Some investors, particularly those who are members of ILPA, have been pressing for fund terms to be changed to reflect the ILPA Private Equity Principles. These set out ILPA’s views on best practice in relation to alignment of interests, governance and transparency. The principles contain a “wish list” for best practice and were aimed at the bigger buy-out funds so many of the provisions do not fit easily with smaller or more specialised funds. Stronger GPs have fought hard to resist some of the more difficult provisions and described them as “unworkable”, but as fund-raising has been slow over the last two years many GPs have not yet had to consider whether they should adopt the suggested provisions. Some LPs, on the other hand, have stated that although the principles are useful, they will still consider investing with good managers even if those managers have not adopted some of the principles.
The key points on alignment issues were adopting a “fund as a whole” (which is the traditional European model) rather than a “deal by deal” waterfall and strengthening clawback provisions so that they are gross of tax and provide that liability between the executives should be joint and several. Both of these provisions on clawback are particularly onerous and do not reflect previous standard practice. The principles also state that management fees should “cover normal operating costs for the firm and its principals and should not be excessive” and that the GP commitment should be “substantial” and a high proportion should be contributed in cash rather than offset against management fees.
Conflicts of interest are a key focus, with the aim of prohibiting a GP from resolving conflicts independently and ensuring that conflicts are presented to the LP advisory committee. The more controversial elements of the governance section focus on no-fault removal and termination rights, requiring that a majority of LPs by value should be able to suspend or terminate the investment period at any time and that a two-thirds majority should be able to remove the GP or dissolve the fund at any time.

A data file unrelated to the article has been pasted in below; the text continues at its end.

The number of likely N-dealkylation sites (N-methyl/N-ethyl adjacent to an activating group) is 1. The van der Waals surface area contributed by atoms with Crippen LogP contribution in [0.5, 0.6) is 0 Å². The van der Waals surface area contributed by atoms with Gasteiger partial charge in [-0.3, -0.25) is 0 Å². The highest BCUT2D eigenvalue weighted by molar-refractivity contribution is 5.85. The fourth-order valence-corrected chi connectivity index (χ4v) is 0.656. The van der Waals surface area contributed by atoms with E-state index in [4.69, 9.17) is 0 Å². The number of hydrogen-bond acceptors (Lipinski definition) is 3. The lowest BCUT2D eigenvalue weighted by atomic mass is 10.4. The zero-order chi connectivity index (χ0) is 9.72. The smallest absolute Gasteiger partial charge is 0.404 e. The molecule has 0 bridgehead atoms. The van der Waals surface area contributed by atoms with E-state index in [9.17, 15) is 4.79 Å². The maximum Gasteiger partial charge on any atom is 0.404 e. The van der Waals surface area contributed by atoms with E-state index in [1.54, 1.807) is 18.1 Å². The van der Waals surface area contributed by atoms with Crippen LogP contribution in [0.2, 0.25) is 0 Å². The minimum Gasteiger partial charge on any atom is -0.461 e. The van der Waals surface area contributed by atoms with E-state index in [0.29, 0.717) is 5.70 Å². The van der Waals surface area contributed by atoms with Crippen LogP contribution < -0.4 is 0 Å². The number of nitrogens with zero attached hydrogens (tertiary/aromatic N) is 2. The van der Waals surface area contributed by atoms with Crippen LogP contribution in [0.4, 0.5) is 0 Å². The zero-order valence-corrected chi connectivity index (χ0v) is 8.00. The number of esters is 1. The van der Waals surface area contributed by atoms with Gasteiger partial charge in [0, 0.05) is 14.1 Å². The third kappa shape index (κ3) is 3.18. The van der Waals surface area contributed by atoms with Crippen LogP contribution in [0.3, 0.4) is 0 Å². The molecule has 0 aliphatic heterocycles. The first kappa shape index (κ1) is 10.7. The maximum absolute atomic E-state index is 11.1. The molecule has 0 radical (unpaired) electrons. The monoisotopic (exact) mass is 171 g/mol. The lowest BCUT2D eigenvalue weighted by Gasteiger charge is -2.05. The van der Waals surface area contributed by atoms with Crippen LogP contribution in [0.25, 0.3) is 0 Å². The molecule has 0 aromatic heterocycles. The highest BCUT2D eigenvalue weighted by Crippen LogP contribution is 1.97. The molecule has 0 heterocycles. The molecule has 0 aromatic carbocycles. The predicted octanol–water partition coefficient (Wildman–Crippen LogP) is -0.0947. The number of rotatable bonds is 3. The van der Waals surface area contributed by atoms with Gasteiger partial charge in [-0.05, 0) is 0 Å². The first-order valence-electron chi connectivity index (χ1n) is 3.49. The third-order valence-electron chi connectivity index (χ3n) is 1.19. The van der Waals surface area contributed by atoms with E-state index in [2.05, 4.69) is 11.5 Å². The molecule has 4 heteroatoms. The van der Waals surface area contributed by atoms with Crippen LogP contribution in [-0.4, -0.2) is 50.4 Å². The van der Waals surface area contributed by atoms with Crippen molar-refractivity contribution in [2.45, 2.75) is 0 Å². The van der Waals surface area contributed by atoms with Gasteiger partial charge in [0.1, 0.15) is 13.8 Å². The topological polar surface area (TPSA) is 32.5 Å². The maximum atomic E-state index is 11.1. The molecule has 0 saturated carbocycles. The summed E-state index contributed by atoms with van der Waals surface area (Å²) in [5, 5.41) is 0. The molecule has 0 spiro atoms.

The principles also focus on formalising aspects of the advisory committee, ensuring that its role and operational procedures are codified and that it can go about its duties without concerns over incurring costs or, indeed, liabilities. The principles suggest that the advisory committee should have access to external legal counsel, at the fund’s expense. This reflects what has been happening in practice in relation to a number of European fund issues recently. Representatives of LPs who are members of the advisory committee are required to “participate in all LPAC meetings, be properly prepared and responsibly fulfil the duties of their role.” However, no mention is made of the potential for members of the advisory committee themselves having conflicts of interest whether through investment in different funds managed by the same GP or otherwise: in fact, rather than require them to be excluded where they are conflicted (or declare the conflict), this possibility is not mentioned and instead they should be “able to take into account their own interest in voting on the LPAC”. However, European GPs seem to have followed European standard practice and tended to excuse themselves from advisory committee discussions if they perceived any conflict of interest in their position.
Additional reporting requirements were also set out in the principles, although to a large extent these provisions have been adopted by GPs as a result of market conditions, and consequently are the least controversial part of the guidelines.
A number of GPs have expressed their dissatisfaction with the principles to ILPA and some LPs also accept that they could be improved. It is expected that revised principles will be published by the end of 2010. In particular, it is thought that they will include some “standard” wording to cover clawbacks, which may, over time, become industry standard.
All of these issues mean that we are currently in a state of flux with many LPs looking to change their existing relationships with GPs. Undoubtedly, the balance of power has swung towards LPs and there is a firm focus on the terms on which, in future, LPs will agree to invest. Going forward we fully expect to see a greater variation in terms with fewer standard ten-year “blind pool” fund arrangements and a greater proportion of discretionary management agreements and co-investment arrangements that will permit LPs to enter into more tailored arrangements with their chosen fund managers.